Too big to hide: Australia’s largest SMSFs spark debate
A small number of self-managed 'mega-funds' are causing a stir, writes Anthony Fensom.
They are Australia’s biggest self-managed super funds, holding millions of dollars of assets. Are they emblematic of a failed system, or dinosaur funds that will soon be gone?
Twenty-seven of the nation’s biggest SMSFs held more than $100 million each in assets in fiscal 2019, including one as big as $544 million, according to data obtained by the Australian Financial Review.
The report highlighted that the biggest funds have grown even larger, with the previous biggest SMSF holding some $330 million.
Total assets held by the top hundred SMSFs has increased from around $8 billion in fiscal 2018 to over $9 billion a year later, the July 16 report said.
But these "mega-funds" are likely a dying breed, according to one industry specialist.
“The largest funds are now outliers and don’t really represent the SMSF sector,” says SMSF adviser Liam Shorte.
“We call them the ‘Dinosaur Funds’ as they will drop substantially with the death of current members because of the total super balance and transfer balance cap limits of $1.6 million to $1.7 million.
"This means the majority of the death benefits will have to leave the superannuation system."
Shorte believes the chance of having a huge SMSF in the future will be curtailed and restricted to those that pull off the investment of a lifetime.
"[Think of] someone who bought Fortescue Metal (ASX:FMG) at $0.02 in 2003, or initial investors in this year’s darling, Afterpay (ASX:APT)," he says.
The SMSF Association has proposed measures to discourage the retention of such balances indefinitely. In a submission to the Retirement Income Review, the industry body proposed "increased tax rate for extremely large superannuation balances" and "forced withdrawal of capital for extremely large superannuation balances".
Other proposals include that super be taxed both in the accumulation and pension phase at the rate of 10.5 per cent, or the entire system be taxed at a standard 15 per cent.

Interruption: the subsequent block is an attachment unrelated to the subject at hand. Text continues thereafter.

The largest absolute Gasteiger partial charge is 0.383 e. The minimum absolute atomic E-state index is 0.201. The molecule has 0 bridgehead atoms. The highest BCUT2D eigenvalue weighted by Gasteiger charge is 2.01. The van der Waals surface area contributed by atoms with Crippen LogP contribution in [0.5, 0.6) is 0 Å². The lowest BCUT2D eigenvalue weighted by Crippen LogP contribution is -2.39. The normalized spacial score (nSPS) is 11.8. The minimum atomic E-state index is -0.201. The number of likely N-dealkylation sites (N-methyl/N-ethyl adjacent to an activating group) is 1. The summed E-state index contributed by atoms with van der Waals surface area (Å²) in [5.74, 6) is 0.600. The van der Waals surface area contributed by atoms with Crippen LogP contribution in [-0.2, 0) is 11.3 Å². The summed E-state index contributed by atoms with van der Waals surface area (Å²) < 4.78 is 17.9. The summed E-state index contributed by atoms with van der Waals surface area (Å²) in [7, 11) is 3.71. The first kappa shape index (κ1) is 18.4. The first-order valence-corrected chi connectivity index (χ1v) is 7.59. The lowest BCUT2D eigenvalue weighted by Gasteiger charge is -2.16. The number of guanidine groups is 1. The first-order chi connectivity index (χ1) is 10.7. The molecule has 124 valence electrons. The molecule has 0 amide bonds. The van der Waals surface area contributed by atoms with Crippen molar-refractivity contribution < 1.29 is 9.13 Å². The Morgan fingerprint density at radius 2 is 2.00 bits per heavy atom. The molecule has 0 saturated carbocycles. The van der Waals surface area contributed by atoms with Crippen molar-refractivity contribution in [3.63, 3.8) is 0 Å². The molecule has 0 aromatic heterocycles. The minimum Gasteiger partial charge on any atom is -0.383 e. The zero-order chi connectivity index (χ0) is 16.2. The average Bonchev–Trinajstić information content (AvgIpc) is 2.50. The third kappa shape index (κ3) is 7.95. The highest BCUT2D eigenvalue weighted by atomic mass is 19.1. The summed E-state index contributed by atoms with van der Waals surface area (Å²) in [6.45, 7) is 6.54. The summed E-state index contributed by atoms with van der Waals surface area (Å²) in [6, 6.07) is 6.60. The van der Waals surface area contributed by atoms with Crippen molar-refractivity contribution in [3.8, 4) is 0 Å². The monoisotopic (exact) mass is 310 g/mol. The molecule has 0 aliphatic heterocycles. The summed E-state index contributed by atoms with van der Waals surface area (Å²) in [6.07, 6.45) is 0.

Alternatively, funds could be restricted in size to the transfer balance cap of $1.7 million per person, according to Rice Warner’s Michael Rice.
This follows suggestions that the existence of mega-funds could spark a crackdown on their multi-million-dollar tax concessions, potentially affecting all SMSFs, whether large or small.
“Critics are lining up to call foul – they suggest this is not what superannuation tax concessions were meant to create – and it’s an entirely reasonable criticism,” The Australian’s James Kirby says.
“The challenge is to solve the problem without undermining the wider success of the system which is greatly appreciated by self-directed investors who represent the backbone of the retail investment sector."
The SMSF Association believes extremely large superannuation balances are worthy of attention, both SMSFs and APRA-regulated funds.
"The Association acknowledges and supports that superannuation is primarily for the purpose of retirement and should not just be an estate planning tool to protect assets in a concessional environment," the body said in its submission to government.
"...Policy measures to discourage the retention of such [large] balances indefinitely within the superannuation system could be considered."
Number of SMSFs established, by year
Source: Vanguard/Investment Trends 2021 SMSF Investor Report, ATO Self-Managed Super Fund Quarterly Statistics Report
Overall, Australia’s nearly six-hundred thousand SMSFs held nearly $790 billion in net Australian and overseas assets, up from $566 billion five years earlier. The number of funds has also risen by around fifty thousand over the same period, with around half the increase occurring over the past year.
The number of SMSFs with more than $5 million in assets has also swelled, accounting for 3.6% of all SMSFs as of fiscal 2020, or approximately 20,000. This compares to the latest ATO data, which reported median assets per member of $414,912 and median assets per SMSF of $733,926 for the June quarter 2021.
Recent growth in residential property and stock prices suggests SMSFs will soon top the $800,000 median assets mark, with even more growth ahead for the larger funds.
Smaller balance funds are still viable
ASIC argues that SMSFs with balances below $500,000 “have lower returns after expenses and tax than funds regulated by the Australian Prudential Regulation Authority.”
Yet research conducted for the SMSF Association indicates that funds with balances over $100,000 can still be competitive with APRA-regulated funds.
Shorte, director at Verante Financial Planning, says those contemplating establishing an SMSF should not be deterred by the size of the mega-funds.
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“The minimum required to run an SMSF will depend on the chosen strategy, assets and the level of involvement in managing the fund,” Shorte says.
“Using direct shares with data feeds to SMSF Administration software becomes viable around $200,000, but you would want to see very decent annual contributions with a view to being nearer $400,000 to $500,000 within five years.
“If you are going to start a fund and outsource some of the responsibility, or use property or non-standard investments that require more administration, then I believe you would need $350,000 to $500,000 in your fund, as the costs of running the fund are higher, as are the costs of holding and maintaining those assets."